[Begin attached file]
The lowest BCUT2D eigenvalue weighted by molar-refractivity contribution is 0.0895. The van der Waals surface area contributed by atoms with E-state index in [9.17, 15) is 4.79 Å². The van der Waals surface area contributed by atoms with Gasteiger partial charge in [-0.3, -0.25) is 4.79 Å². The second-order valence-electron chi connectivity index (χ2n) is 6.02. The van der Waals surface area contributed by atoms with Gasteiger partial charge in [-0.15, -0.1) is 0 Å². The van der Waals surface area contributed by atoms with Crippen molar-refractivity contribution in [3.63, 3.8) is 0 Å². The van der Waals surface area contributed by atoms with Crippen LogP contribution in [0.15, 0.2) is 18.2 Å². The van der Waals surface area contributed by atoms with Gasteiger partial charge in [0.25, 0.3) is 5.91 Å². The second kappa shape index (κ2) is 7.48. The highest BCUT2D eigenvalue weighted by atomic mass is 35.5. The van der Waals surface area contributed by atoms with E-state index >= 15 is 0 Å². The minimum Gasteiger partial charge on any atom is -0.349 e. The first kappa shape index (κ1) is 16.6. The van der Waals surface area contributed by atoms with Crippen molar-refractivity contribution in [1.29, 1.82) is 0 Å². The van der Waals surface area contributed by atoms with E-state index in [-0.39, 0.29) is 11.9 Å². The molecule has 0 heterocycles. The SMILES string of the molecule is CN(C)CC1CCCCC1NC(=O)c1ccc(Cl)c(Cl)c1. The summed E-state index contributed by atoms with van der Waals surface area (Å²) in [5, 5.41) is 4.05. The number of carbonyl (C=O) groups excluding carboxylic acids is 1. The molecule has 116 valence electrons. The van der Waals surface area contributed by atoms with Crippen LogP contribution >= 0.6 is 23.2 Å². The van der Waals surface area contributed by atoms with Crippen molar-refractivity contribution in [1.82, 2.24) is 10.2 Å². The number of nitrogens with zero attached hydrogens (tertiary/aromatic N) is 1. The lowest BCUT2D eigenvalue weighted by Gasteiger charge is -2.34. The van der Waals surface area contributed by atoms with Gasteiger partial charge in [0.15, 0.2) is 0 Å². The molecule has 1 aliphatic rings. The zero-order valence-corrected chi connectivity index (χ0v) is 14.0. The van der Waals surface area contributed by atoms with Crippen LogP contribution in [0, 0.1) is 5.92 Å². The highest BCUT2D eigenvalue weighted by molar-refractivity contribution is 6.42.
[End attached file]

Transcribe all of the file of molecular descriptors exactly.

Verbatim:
The lowest BCUT2D eigenvalue weighted by molar-refractivity contribution is 0.0895. The van der Waals surface area contributed by atoms with E-state index in [9.17, 15) is 4.79 Å². The van der Waals surface area contributed by atoms with Gasteiger partial charge in [-0.3, -0.25) is 4.79 Å². The second-order valence-electron chi connectivity index (χ2n) is 6.02. The van der Waals surface area contributed by atoms with Gasteiger partial charge in [-0.15, -0.1) is 0 Å². The van der Waals surface area contributed by atoms with Crippen molar-refractivity contribution in [3.63, 3.8) is 0 Å². The van der Waals surface area contributed by atoms with Crippen LogP contribution in [0.15, 0.2) is 18.2 Å². The van der Waals surface area contributed by atoms with Gasteiger partial charge in [0.25, 0.3) is 5.91 Å². The second kappa shape index (κ2) is 7.48. The highest BCUT2D eigenvalue weighted by atomic mass is 35.5. The van der Waals surface area contributed by atoms with E-state index >= 15 is 0 Å². The minimum Gasteiger partial charge on any atom is -0.349 e. The first kappa shape index (κ1) is 16.6. The van der Waals surface area contributed by atoms with Crippen molar-refractivity contribution in [1.29, 1.82) is 0 Å². The van der Waals surface area contributed by atoms with E-state index in [-0.39, 0.29) is 11.9 Å². The molecule has 0 heterocycles. The SMILES string of the molecule is CN(C)CC1CCCCC1NC(=O)c1ccc(Cl)c(Cl)c1. The summed E-state index contributed by atoms with van der Waals surface area (Å²) in [5, 5.41) is 4.05. The number of carbonyl (C=O) groups excluding carboxylic acids is 1. The molecule has 116 valence electrons. The van der Waals surface area contributed by atoms with Crippen LogP contribution >= 0.6 is 23.2 Å². The van der Waals surface area contributed by atoms with Crippen molar-refractivity contribution in [1.82, 2.24) is 10.2 Å². The number of nitrogens with zero attached hydrogens (tertiary/aromatic N) is 1. The lowest BCUT2D eigenvalue weighted by Gasteiger charge is -2.34. The van der Waals surface area contributed by atoms with Gasteiger partial charge in [0.15, 0.2) is 0 Å². The molecule has 1 aliphatic rings. The zero-order valence-corrected chi connectivity index (χ0v) is 14.0. The van der Waals surface area contributed by atoms with Crippen LogP contribution in [0, 0.1) is 5.92 Å². The highest BCUT2D eigenvalue weighted by molar-refractivity contribution is 6.42.